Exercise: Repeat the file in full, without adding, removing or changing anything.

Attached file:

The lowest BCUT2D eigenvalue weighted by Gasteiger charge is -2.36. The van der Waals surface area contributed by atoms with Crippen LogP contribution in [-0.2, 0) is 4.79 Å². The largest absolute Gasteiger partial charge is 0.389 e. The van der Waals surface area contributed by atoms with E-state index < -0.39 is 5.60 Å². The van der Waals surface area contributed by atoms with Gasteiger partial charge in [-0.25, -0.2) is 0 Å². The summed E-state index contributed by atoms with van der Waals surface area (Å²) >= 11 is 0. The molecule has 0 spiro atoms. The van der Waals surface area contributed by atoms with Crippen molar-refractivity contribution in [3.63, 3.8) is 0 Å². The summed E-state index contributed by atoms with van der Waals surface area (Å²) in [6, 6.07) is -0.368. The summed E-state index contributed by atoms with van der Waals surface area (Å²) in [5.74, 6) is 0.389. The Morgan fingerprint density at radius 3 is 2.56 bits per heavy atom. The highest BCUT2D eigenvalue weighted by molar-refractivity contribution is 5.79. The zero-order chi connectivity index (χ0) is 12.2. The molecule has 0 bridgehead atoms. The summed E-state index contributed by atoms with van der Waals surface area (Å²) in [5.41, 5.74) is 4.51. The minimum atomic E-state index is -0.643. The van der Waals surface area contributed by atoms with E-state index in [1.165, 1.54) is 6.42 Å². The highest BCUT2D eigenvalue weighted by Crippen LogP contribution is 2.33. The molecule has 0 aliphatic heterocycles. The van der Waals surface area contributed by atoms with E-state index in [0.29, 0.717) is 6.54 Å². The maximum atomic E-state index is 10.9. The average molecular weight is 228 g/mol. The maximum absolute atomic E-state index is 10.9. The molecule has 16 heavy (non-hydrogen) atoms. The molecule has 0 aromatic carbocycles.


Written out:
The lowest BCUT2D eigenvalue weighted by Gasteiger charge is -2.36. The van der Waals surface area contributed by atoms with Crippen LogP contribution in [-0.2, 0) is 4.79 Å². The largest absolute Gasteiger partial charge is 0.389 e. The van der Waals surface area contributed by atoms with E-state index < -0.39 is 5.60 Å². The van der Waals surface area contributed by atoms with Gasteiger partial charge in [-0.25, -0.2) is 0 Å². The summed E-state index contributed by atoms with van der Waals surface area (Å²) >= 11 is 0. The molecule has 0 spiro atoms. The van der Waals surface area contributed by atoms with Crippen molar-refractivity contribution in [3.63, 3.8) is 0 Å². The summed E-state index contributed by atoms with van der Waals surface area (Å²) in [6, 6.07) is -0.368. The summed E-state index contributed by atoms with van der Waals surface area (Å²) in [5.74, 6) is 0.389. The Morgan fingerprint density at radius 3 is 2.56 bits per heavy atom. The highest BCUT2D eigenvalue weighted by molar-refractivity contribution is 5.79. The zero-order chi connectivity index (χ0) is 12.2. The molecule has 0 bridgehead atoms. The summed E-state index contributed by atoms with van der Waals surface area (Å²) in [5.41, 5.74) is 4.51. The minimum atomic E-state index is -0.643. The van der Waals surface area contributed by atoms with E-state index in [1.165, 1.54) is 6.42 Å². The highest BCUT2D eigenvalue weighted by Crippen LogP contribution is 2.33. The molecule has 0 aliphatic heterocycles. The van der Waals surface area contributed by atoms with E-state index in [0.29, 0.717) is 6.54 Å². The maximum atomic E-state index is 10.9. The average molecular weight is 228 g/mol. The maximum absolute atomic E-state index is 10.9. The molecule has 16 heavy (non-hydrogen) atoms. The molecule has 0 aromatic carbocycles.